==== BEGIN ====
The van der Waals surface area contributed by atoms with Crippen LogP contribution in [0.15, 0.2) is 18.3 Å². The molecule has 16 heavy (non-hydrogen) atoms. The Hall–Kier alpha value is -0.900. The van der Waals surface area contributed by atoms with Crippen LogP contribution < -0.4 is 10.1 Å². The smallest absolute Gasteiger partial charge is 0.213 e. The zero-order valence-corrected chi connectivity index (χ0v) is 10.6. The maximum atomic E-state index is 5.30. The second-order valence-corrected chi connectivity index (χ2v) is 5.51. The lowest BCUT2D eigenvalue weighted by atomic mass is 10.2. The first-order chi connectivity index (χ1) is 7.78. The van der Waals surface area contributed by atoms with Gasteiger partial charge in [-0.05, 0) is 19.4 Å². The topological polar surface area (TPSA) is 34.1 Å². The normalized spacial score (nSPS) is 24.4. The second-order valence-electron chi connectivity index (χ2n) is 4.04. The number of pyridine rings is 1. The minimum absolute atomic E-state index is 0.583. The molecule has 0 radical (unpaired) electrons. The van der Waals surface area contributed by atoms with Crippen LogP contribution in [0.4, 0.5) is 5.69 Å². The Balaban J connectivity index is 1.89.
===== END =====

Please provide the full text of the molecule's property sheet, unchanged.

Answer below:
The van der Waals surface area contributed by atoms with Crippen LogP contribution in [0.15, 0.2) is 18.3 Å². The molecule has 16 heavy (non-hydrogen) atoms. The Hall–Kier alpha value is -0.900. The van der Waals surface area contributed by atoms with Crippen LogP contribution < -0.4 is 10.1 Å². The smallest absolute Gasteiger partial charge is 0.213 e. The zero-order valence-corrected chi connectivity index (χ0v) is 10.6. The maximum atomic E-state index is 5.30. The second-order valence-corrected chi connectivity index (χ2v) is 5.51. The lowest BCUT2D eigenvalue weighted by atomic mass is 10.2. The first-order chi connectivity index (χ1) is 7.78. The van der Waals surface area contributed by atoms with Gasteiger partial charge in [-0.05, 0) is 19.4 Å². The topological polar surface area (TPSA) is 34.1 Å². The normalized spacial score (nSPS) is 24.4. The second-order valence-electron chi connectivity index (χ2n) is 4.04. The number of pyridine rings is 1. The minimum absolute atomic E-state index is 0.583. The molecule has 0 radical (unpaired) electrons. The van der Waals surface area contributed by atoms with Crippen LogP contribution in [0.4, 0.5) is 5.69 Å². The Balaban J connectivity index is 1.89.